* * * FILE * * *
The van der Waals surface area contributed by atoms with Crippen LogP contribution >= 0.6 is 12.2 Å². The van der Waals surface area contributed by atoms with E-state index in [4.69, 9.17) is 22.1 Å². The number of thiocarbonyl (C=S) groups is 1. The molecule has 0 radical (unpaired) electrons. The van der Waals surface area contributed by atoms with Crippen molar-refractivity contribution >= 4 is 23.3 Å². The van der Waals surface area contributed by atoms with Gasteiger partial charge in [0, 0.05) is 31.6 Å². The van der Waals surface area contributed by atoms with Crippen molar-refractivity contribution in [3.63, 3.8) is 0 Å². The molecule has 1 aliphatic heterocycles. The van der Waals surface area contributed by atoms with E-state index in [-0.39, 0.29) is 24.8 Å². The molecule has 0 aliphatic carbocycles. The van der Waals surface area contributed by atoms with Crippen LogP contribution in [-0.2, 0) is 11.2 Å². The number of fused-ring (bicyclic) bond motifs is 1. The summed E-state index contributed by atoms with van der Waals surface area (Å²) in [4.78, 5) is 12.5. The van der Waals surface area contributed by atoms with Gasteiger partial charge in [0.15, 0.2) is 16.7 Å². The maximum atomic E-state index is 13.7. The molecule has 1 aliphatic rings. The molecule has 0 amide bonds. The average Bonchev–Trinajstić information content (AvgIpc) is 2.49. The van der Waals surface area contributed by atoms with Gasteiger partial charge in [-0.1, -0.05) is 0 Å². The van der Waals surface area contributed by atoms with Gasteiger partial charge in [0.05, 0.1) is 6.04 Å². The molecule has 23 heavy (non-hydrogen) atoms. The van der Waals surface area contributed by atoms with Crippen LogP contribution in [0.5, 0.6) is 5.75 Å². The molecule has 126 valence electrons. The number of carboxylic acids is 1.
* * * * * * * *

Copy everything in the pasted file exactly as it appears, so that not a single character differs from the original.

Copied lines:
The van der Waals surface area contributed by atoms with Crippen LogP contribution >= 0.6 is 12.2 Å². The van der Waals surface area contributed by atoms with E-state index in [4.69, 9.17) is 22.1 Å². The number of thiocarbonyl (C=S) groups is 1. The molecule has 0 radical (unpaired) electrons. The van der Waals surface area contributed by atoms with Crippen molar-refractivity contribution >= 4 is 23.3 Å². The van der Waals surface area contributed by atoms with Gasteiger partial charge in [0, 0.05) is 31.6 Å². The van der Waals surface area contributed by atoms with Crippen molar-refractivity contribution in [3.63, 3.8) is 0 Å². The molecule has 1 aliphatic heterocycles. The van der Waals surface area contributed by atoms with E-state index in [-0.39, 0.29) is 24.8 Å². The molecule has 0 aliphatic carbocycles. The van der Waals surface area contributed by atoms with Crippen LogP contribution in [-0.2, 0) is 11.2 Å². The number of fused-ring (bicyclic) bond motifs is 1. The summed E-state index contributed by atoms with van der Waals surface area (Å²) in [4.78, 5) is 12.5. The van der Waals surface area contributed by atoms with Gasteiger partial charge in [0.15, 0.2) is 16.7 Å². The maximum atomic E-state index is 13.7. The molecule has 1 aliphatic rings. The molecule has 0 amide bonds. The average Bonchev–Trinajstić information content (AvgIpc) is 2.49. The van der Waals surface area contributed by atoms with Gasteiger partial charge in [-0.1, -0.05) is 0 Å². The van der Waals surface area contributed by atoms with Gasteiger partial charge in [0.05, 0.1) is 6.04 Å². The molecule has 23 heavy (non-hydrogen) atoms. The van der Waals surface area contributed by atoms with Crippen LogP contribution in [0.5, 0.6) is 5.75 Å². The molecule has 126 valence electrons. The number of carboxylic acids is 1.